in­sulin re­sis­tance en­cour­ages cells to make even more beta-amy­loid, which then goes on to harm more brain cells, trig­ger­ing a vi­cious cy­cle.

In­sulin In­no­va­tions: Treat­ing and Pre­vent­ing De­men­tia

Re­searchers are keen to point out that this re­search is still in its early days. Klein, for ex­am­ple, thinks that lack of in­sulin in the brain may be just one of many trig­gers for beta-amy­loid tox­ins, so he’s search­ing for other cul­prits. Af­ter all, most peo­ple with Alzheimer’s don’t have full-blown type 2 di­a­betes, though many do have some in­sulin re­sis­tance.

Even so, the re­search should ring warn­ing bells for the fu­ture. In In­dia alone, some 60 mil­lion peo­ple are di­a­betic, a fig­ure that could reach 100 mil­lion by 2030. Many mil­lions are also pre­di­a­betic, show­ing some of the early signs of in­sulin re­sis­tance. If Alzheimer’s and type 2 di­a­betes share a sim­i­lar mech­a­nism, lev­els of de­men­tia may fol­low a sim­i­lar tra­jec­tory.

But even if some­one doesn’t de­velop di­a­betes, a bad diet might set the wheels in mo­tion for brain de­gen­er­a­tion, ac­cord­ing to an on­go­ing study led by Craft. For one month, vol­un­teers—none of whom had di­a­betes—ate foods high in sat­u­rated fat and su­gar, while a con­trol group ate a diet low in su­gar and sat­u­rated fat. In just four weeks, the for­mer had higher lev­els of in­sulin in their blood and sig­nif­i­cantly higher beta-amy­loid lev­els in their spinal fluid. The con­trol group showed de­creases in both.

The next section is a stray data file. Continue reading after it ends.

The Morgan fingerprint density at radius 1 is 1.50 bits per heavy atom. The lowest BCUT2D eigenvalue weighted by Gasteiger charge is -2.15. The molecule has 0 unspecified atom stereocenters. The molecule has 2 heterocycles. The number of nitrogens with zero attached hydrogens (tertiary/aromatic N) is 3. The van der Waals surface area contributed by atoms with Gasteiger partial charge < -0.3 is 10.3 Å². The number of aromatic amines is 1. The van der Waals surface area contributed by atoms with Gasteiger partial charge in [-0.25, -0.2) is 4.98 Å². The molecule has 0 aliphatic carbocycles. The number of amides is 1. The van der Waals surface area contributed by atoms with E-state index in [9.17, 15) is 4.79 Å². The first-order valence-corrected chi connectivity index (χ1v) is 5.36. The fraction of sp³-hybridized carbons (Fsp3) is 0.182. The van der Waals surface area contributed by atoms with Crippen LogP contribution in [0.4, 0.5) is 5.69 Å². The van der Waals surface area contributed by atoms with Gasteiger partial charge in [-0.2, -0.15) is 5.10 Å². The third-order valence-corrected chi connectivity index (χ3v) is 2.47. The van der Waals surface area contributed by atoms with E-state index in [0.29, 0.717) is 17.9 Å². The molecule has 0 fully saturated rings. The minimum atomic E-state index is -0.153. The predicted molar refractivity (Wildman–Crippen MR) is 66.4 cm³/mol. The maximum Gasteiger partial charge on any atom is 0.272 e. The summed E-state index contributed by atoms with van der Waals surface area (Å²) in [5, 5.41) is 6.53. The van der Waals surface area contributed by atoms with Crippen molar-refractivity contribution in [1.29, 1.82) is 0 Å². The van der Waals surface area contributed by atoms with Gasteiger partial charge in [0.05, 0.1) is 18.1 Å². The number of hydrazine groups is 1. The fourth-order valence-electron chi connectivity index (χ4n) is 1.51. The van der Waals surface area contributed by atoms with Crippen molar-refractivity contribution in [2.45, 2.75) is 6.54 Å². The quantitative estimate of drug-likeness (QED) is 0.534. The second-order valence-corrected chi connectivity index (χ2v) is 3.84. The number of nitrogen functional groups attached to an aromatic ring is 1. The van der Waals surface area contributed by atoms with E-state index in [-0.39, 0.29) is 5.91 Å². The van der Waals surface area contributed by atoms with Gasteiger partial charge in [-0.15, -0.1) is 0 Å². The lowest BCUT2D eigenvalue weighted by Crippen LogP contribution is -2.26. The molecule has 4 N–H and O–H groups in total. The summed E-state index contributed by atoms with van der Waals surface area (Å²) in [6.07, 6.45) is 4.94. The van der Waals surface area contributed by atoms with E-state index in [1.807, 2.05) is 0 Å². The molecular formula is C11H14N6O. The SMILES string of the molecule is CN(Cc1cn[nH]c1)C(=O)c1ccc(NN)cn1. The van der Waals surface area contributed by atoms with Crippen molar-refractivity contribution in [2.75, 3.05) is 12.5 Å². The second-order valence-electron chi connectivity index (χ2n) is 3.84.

On the plus side, a new un­der­stand­ing of the disease might lead to new treat­ments. Craft, for in­stance, is in­ves­ti­gat­ing whether a boost

of in­sulin might im­prove symp­toms in Alzheimer’s pa­tients. She has tested a de­vice that de­liv­ers in­sulin deep into the nose, where it then trav­els to the brain. The study lasted just four months and in­volved only 104 peo­ple, but those who re­ceived the treat­ment could re­call more de­tails of sto­ries, had longer at­ten­tion spans, re­gained more in­ter­est in their hob­bies, and were bet­ter able to care for them­selves. The glu­cose me­tab­o­lism in their brains also im­proved.

Clin­i­cal tri­als are in­ves­ti­gat­ing whether cer­tain di­a­betes drugs can im­prove Alzheimer’s symp­toms by reg­u­lat­ing in­sulin. Other groups plan to use ad­vanced brain imag- ing to see if di­a­betes med­i­ca­tions can shrink beta-amy­loid plaques, which might re­verse some brain dam­age.

In the mean­time, this re­search in­di­cates that main­tain­ing a healthy weight and life­style may help stave off cog­ni­tive de­cline. Since in­sulin re­sis­tance emerges from a bad diet, lay­ing off harm­ful fats and sweet foods might help re­duce the risk of Alzheimer’s. Con­versely, di­ets rich in omega-3 fatty acids might help the brain man­age in­sulin ef­fi­ciently. Ex­er­cise, too, can en­cour­age the body to con­quer in­sulin re­sis­tance, which may ex­plain why reg­u­lar phys­i­cal ac­tiv­ity re­duces your risk of Alzheimer’s by 40 per­cent.